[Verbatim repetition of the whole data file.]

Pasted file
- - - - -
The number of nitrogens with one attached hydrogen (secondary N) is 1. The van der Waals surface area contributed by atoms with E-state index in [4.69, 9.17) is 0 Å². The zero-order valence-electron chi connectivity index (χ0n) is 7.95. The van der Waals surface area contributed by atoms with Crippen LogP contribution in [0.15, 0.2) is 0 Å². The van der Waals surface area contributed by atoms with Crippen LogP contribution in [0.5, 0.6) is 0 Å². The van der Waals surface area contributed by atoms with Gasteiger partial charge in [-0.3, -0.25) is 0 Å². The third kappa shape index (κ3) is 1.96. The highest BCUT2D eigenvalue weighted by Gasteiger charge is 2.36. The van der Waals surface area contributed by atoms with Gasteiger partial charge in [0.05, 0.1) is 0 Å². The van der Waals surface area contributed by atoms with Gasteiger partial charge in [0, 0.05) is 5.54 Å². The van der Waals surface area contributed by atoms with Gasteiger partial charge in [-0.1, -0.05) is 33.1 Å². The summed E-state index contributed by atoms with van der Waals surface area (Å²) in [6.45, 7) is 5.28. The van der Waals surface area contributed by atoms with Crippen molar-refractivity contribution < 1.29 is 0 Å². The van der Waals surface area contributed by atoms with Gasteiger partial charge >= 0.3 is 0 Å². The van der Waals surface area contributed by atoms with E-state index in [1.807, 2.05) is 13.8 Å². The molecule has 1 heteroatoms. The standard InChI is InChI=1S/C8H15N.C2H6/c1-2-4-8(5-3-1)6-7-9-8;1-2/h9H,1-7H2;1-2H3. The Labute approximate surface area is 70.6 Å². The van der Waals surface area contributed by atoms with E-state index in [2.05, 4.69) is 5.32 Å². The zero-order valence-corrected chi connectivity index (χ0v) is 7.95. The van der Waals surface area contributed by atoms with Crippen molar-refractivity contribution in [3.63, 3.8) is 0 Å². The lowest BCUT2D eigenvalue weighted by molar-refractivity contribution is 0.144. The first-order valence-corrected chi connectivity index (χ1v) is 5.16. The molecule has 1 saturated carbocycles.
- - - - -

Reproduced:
The number of nitrogens with one attached hydrogen (secondary N) is 1. The van der Waals surface area contributed by atoms with E-state index in [4.69, 9.17) is 0 Å². The zero-order valence-electron chi connectivity index (χ0n) is 7.95. The van der Waals surface area contributed by atoms with Crippen LogP contribution in [0.15, 0.2) is 0 Å². The van der Waals surface area contributed by atoms with Crippen LogP contribution in [0.5, 0.6) is 0 Å². The van der Waals surface area contributed by atoms with Gasteiger partial charge in [-0.3, -0.25) is 0 Å². The third kappa shape index (κ3) is 1.96. The highest BCUT2D eigenvalue weighted by Gasteiger charge is 2.36. The van der Waals surface area contributed by atoms with Gasteiger partial charge in [0.05, 0.1) is 0 Å². The van der Waals surface area contributed by atoms with Gasteiger partial charge in [0, 0.05) is 5.54 Å². The van der Waals surface area contributed by atoms with Gasteiger partial charge in [-0.1, -0.05) is 33.1 Å². The summed E-state index contributed by atoms with van der Waals surface area (Å²) in [6.45, 7) is 5.28. The van der Waals surface area contributed by atoms with Crippen molar-refractivity contribution < 1.29 is 0 Å². The van der Waals surface area contributed by atoms with Gasteiger partial charge >= 0.3 is 0 Å². The van der Waals surface area contributed by atoms with E-state index in [1.807, 2.05) is 13.8 Å². The molecule has 1 heteroatoms. The standard InChI is InChI=1S/C8H15N.C2H6/c1-2-4-8(5-3-1)6-7-9-8;1-2/h9H,1-7H2;1-2H3. The Labute approximate surface area is 70.6 Å². The van der Waals surface area contributed by atoms with E-state index in [2.05, 4.69) is 5.32 Å². The zero-order valence-corrected chi connectivity index (χ0v) is 7.95. The van der Waals surface area contributed by atoms with Crippen molar-refractivity contribution in [3.63, 3.8) is 0 Å². The lowest BCUT2D eigenvalue weighted by molar-refractivity contribution is 0.144. The first-order valence-corrected chi connectivity index (χ1v) is 5.16. The molecule has 1 saturated carbocycles.